The Gospel says that Jesus "knew what was in man" (John 2:25). Man here implies human nature, human weakness, the condition of fallen man, every human, and more besides. No word says all this better, more simply, more vividly and more faithfully than plain, ordinary man. Any explanation belongs not in the text but in the footnotes or commentaries.
Pontius Pilate, at the trial of Jesus, exclaims to the multitude, "Behold the man!" (Jn 19:15). Jesus says to the hostile Jews, "I do not receive glory from men" (Jn 5:41). The agnels at Bethlehem cry "Glory to God . . . and peace to men . . .!" (Lk 2:14). Jesus says to his disciples, "Blessed are you when men . . . persecute you "(Mt 5:11) None of these passages is improved or clarified by using another word for man/men.
Catholic Insight has concluded its commentary on the six Vatican Norms for Bible translation. It has appeared in five instalments, starting in September 1997, page 6, and continuing in March, April, November and December 1998. Let the reader be reminded that these Norms have not yet been published officially by the Vatican, and were leaked to the Catholic press in July 1997. When they do reach official public status, they may possibly show some modification or refinement. The Norms were made necessary by feminist pressure to change certain words and passages in the Bible to accommodate, at least partially, that powerful, secular and revolutionary ideology: radical feminism. One Bible so modifies was the New Revised Standard Version (NRSV) published initially in 1962 and amended for inclusive language in 1989.
The Catholic Bishops of Canada adopted this Bible for their new edition of the Roman Lectionary published in 1992, but failed to request the necessary Vatican approval. Vatican disapproval of the NRSV Bible was announced in July 1994, after many pastors had bought the new lectionaries. The president and vice-president of the Canadian Bishops Conference met promptly with Vatican officials, including Cardinal Ratzinger, and on 9 November 1994 a statement appeared from the Canadian Bishops, bearing marks of a Vatican hand. The last sentence of that statement said the following: "It was also agreed that in the meantime there would be no change in the status of the Lectionary, which will continue to be used by English-speaking parishes in Canada."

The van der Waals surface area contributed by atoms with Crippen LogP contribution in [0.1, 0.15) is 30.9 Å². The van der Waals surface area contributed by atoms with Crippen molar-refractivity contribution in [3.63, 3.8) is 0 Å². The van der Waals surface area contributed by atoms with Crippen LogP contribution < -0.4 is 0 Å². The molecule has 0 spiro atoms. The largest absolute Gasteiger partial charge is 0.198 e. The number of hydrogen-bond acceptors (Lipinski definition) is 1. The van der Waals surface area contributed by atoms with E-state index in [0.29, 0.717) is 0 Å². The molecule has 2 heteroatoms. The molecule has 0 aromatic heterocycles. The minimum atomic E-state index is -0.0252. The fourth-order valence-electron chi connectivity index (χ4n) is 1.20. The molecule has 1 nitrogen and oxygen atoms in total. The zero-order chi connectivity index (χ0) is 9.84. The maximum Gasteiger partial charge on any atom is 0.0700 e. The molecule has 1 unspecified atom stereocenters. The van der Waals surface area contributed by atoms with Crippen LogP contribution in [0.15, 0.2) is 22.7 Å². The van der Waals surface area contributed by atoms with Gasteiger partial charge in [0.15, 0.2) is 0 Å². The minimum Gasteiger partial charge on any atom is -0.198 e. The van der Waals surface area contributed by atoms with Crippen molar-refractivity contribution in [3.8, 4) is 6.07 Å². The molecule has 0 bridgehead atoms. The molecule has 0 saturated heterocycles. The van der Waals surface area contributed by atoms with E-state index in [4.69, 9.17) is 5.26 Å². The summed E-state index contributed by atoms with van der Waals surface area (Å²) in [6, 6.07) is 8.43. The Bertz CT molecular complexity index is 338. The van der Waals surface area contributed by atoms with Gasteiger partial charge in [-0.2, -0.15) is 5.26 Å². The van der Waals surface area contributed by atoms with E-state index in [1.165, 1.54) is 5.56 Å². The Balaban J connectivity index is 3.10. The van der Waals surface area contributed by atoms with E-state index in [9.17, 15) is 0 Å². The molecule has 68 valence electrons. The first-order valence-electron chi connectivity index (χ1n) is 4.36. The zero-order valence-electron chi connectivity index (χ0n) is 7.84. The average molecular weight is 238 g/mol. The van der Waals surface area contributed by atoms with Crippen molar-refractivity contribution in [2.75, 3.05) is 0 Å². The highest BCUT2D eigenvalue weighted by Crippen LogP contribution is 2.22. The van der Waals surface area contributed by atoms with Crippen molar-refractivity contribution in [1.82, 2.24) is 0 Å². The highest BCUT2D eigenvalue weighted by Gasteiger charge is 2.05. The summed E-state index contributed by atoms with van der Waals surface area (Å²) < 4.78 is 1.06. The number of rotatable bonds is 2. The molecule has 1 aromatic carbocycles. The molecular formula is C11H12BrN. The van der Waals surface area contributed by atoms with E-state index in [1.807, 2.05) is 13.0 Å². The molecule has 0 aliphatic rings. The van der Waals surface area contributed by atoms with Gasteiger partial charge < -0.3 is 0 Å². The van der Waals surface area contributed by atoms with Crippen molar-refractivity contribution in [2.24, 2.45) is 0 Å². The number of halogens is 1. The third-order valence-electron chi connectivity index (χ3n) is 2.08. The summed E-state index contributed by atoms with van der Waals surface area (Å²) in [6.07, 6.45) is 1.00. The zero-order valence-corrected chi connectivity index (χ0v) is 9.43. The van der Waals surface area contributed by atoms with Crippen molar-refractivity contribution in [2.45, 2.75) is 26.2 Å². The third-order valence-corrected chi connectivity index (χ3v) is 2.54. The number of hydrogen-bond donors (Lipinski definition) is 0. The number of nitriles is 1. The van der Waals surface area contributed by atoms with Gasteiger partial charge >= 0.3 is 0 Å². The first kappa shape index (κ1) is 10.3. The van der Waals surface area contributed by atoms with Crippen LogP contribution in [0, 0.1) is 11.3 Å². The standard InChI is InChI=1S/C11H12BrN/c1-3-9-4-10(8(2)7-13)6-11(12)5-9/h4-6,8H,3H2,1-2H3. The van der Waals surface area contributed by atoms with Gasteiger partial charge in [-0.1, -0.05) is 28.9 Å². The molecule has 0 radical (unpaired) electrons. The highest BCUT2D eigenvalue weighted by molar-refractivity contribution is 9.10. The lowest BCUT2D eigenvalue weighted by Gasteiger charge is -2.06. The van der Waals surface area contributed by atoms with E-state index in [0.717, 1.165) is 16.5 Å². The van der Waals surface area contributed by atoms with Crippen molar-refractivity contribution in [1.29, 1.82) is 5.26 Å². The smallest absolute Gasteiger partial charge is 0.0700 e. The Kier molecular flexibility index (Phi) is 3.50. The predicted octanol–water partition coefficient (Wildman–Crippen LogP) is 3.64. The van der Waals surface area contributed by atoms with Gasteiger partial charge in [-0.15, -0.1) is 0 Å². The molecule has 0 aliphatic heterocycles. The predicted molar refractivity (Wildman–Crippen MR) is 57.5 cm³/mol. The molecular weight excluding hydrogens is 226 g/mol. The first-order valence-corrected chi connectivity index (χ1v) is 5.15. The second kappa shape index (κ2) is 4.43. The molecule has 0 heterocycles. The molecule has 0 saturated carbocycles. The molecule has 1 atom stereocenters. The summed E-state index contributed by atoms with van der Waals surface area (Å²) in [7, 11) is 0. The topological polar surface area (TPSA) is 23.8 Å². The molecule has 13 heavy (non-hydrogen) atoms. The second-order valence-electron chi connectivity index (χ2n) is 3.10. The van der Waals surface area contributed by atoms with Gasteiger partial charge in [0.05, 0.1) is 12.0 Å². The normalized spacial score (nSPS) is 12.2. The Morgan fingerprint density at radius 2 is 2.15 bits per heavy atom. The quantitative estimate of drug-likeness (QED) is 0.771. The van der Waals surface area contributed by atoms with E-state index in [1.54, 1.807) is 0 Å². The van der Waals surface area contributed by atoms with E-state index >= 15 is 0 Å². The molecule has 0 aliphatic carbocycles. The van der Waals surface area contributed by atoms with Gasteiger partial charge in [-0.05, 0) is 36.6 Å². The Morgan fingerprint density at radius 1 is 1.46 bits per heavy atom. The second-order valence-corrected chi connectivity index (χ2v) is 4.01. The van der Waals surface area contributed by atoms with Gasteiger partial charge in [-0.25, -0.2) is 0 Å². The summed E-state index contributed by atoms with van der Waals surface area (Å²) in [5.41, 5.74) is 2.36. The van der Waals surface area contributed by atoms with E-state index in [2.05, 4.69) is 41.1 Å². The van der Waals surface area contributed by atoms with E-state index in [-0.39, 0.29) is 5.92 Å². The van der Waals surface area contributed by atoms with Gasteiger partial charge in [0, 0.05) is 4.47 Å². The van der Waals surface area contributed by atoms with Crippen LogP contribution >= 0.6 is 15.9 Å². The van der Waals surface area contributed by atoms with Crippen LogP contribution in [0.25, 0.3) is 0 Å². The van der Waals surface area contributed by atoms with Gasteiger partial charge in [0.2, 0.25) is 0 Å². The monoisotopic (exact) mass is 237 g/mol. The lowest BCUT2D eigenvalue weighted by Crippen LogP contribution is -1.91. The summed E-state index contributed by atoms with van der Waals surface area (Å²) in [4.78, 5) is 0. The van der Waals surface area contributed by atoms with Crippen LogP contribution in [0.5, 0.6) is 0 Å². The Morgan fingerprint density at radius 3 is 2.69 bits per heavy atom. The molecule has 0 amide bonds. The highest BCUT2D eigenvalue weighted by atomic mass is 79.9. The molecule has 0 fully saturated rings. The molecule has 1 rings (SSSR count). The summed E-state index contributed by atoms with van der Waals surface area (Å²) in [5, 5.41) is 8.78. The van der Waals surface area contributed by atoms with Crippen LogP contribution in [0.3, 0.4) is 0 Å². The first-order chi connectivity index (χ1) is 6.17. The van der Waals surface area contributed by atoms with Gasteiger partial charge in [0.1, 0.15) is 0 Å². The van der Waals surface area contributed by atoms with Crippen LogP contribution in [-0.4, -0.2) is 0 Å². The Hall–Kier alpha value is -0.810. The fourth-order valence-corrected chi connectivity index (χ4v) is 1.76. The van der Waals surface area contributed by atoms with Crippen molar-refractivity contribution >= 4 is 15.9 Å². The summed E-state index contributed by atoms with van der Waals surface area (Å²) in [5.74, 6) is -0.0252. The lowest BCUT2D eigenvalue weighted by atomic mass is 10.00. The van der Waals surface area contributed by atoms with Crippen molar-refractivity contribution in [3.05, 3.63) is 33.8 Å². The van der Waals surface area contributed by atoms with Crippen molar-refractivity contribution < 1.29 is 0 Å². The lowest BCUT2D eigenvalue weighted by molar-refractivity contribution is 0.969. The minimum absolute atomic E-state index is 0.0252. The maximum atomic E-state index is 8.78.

This carefully-worded conclusion does NOT actually say that the NRSV Lectionary MAY be used, NOR that it is approved, even temporarily, by the Vatican. Its status, since the Lectionary was expressly disqualified by the Vatican letter of July 1994, "remains unchanged." In view of these documentary fine points, and considering the harmful invitation to so many Catholic ears by the feminist wordings and changes in the Word of God in this lectionary, it is to be hoped that the Catholic Church will soon be granted a new lectionary in English, using a Bible version that follows faithfully the six Norms.
Since probably all Bibles produced in the 20th century are infected to some extent with unfaithful trends and with falling short of the Six Norms, the present writer suggests that the Douai-Rheims-Challoner Catholic Bible would be the most faithful version, after suitable emendation according to the Latin Neovulgate version. This emendation should be done in the Vatican by English literary and Latin experts in collaboration with Vatican scripture authorities, and should be a product for all English-speaking lands and groups, not just for Canada. This would be an unprecedented and exceedingly faihful act of Catholic ecumenism. For this, may the Saints intercede.
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|Date:||Dec 1, 1998|